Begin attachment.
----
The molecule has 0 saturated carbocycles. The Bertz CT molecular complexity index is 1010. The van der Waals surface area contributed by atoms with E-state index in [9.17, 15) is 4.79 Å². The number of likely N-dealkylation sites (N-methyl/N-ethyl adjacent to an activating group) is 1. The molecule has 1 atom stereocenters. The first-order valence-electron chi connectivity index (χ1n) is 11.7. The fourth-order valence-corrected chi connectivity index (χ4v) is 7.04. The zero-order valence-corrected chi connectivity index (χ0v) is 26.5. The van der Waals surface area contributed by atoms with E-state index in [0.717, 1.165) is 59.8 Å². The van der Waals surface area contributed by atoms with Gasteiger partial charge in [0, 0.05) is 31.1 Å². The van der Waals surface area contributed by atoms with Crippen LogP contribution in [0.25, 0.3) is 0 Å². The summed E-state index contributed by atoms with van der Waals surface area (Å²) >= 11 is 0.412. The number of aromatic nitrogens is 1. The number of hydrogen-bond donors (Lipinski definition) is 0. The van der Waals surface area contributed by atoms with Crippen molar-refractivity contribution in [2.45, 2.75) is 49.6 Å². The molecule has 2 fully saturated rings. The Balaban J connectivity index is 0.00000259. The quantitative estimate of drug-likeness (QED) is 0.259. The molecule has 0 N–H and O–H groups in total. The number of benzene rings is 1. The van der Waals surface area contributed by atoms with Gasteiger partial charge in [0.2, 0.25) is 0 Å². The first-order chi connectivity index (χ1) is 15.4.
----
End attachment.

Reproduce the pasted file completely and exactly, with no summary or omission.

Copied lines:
The molecule has 0 saturated carbocycles. The Bertz CT molecular complexity index is 1010. The van der Waals surface area contributed by atoms with E-state index in [9.17, 15) is 4.79 Å². The number of likely N-dealkylation sites (N-methyl/N-ethyl adjacent to an activating group) is 1. The molecule has 1 atom stereocenters. The first-order valence-electron chi connectivity index (χ1n) is 11.7. The fourth-order valence-corrected chi connectivity index (χ4v) is 7.04. The zero-order valence-corrected chi connectivity index (χ0v) is 26.5. The van der Waals surface area contributed by atoms with E-state index in [0.717, 1.165) is 59.8 Å². The van der Waals surface area contributed by atoms with Gasteiger partial charge in [0, 0.05) is 31.1 Å². The van der Waals surface area contributed by atoms with Crippen LogP contribution in [0.25, 0.3) is 0 Å². The summed E-state index contributed by atoms with van der Waals surface area (Å²) >= 11 is 0.412. The number of aromatic nitrogens is 1. The number of hydrogen-bond donors (Lipinski definition) is 0. The van der Waals surface area contributed by atoms with Crippen molar-refractivity contribution in [2.45, 2.75) is 49.6 Å². The molecule has 2 fully saturated rings. The Balaban J connectivity index is 0.00000259. The quantitative estimate of drug-likeness (QED) is 0.259. The molecule has 0 N–H and O–H groups in total. The number of benzene rings is 1. The van der Waals surface area contributed by atoms with Gasteiger partial charge in [0.2, 0.25) is 0 Å². The first-order chi connectivity index (χ1) is 15.4.